Emergency vehicles exist for the safety of everyone. They need to be respected.

Special Note... Don't wear stereo headphones while driving. This is illegal and quite dangerous because you will not be able to hear emergency vehicles or other traffic around you.

School Buses and School Zones

Stopping for School Buses

An image of a school bus.

Always stop for a school bus displaying flashing red lights and stop signal arm.

When a school bus prepares to stop to load or unload children, it will flash an amber or red light 500 feet before it comes to its designated stop. When the bus comes to a complete stop, it activates alternately flashing red lights and the stop signal arm. These signals tell ALL oncoming and following traffic to come to a complete stop before they reach the bus. You must remain stopped until the bus driver turns off the red flashing signals. This means you must not pass this school bus! If you pass without stopping, the school bus driver can report you to the school district and the DMV. You will be sent a warning letter that explains the seriousness of this violation. If you are not the registered owner of the vehicle you drove past the school bus, the actual owner will be receiving the letter.

Once the driver has turned off the flashing lights, be sure to watch for children entering or leaving the school bus. Be especially wary of younger children who may not understand the dangers that may be present at school bus stops; these are the ones who are the most unpredictable as they may step in front of you without hesitation. Always be sure to check for children before passing a school bus.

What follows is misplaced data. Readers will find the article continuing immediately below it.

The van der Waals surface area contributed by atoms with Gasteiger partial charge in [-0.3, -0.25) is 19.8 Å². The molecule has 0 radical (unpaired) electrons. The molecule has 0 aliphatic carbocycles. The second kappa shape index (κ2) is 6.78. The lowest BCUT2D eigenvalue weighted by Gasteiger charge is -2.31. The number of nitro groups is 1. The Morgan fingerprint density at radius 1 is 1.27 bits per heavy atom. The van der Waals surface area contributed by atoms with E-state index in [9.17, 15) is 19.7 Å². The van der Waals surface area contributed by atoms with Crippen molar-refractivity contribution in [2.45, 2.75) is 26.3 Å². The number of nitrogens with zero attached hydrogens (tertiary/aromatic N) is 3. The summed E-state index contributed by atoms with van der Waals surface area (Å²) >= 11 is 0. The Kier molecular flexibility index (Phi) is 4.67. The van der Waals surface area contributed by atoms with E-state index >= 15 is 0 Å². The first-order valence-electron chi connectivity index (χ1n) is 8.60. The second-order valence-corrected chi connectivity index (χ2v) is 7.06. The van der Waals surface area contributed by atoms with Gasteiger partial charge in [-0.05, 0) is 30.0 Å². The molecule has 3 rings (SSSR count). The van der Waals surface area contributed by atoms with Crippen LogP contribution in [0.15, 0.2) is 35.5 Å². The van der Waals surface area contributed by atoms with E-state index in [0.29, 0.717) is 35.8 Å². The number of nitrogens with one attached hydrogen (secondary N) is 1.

Penalties for Passing a Stopped School Bus

Nevada punishes drivers who pass a school bus that has stopped and is flashing its red lights. Following are some penalties to expect:

  • First Offense - DMV will add 4 demerit points to your license and you will be fined $250 to $500.
  • Second Offense (within one year) - Your license will be suspended for 6 months and you will be fined $250 to $500.
  • Third Offense (or more, within two years) - Your license will be suspended for one year and you will be fined up to $1,000.

Exceptions

There are only a few exceptions where you don't need to stop for a school bus that has stopped and is displaying its flashing red lights and stop signal arm. On highways with separate, divided roadways, you do not need to stop:

  • When meeting or overtaking a school bus on a different roadway.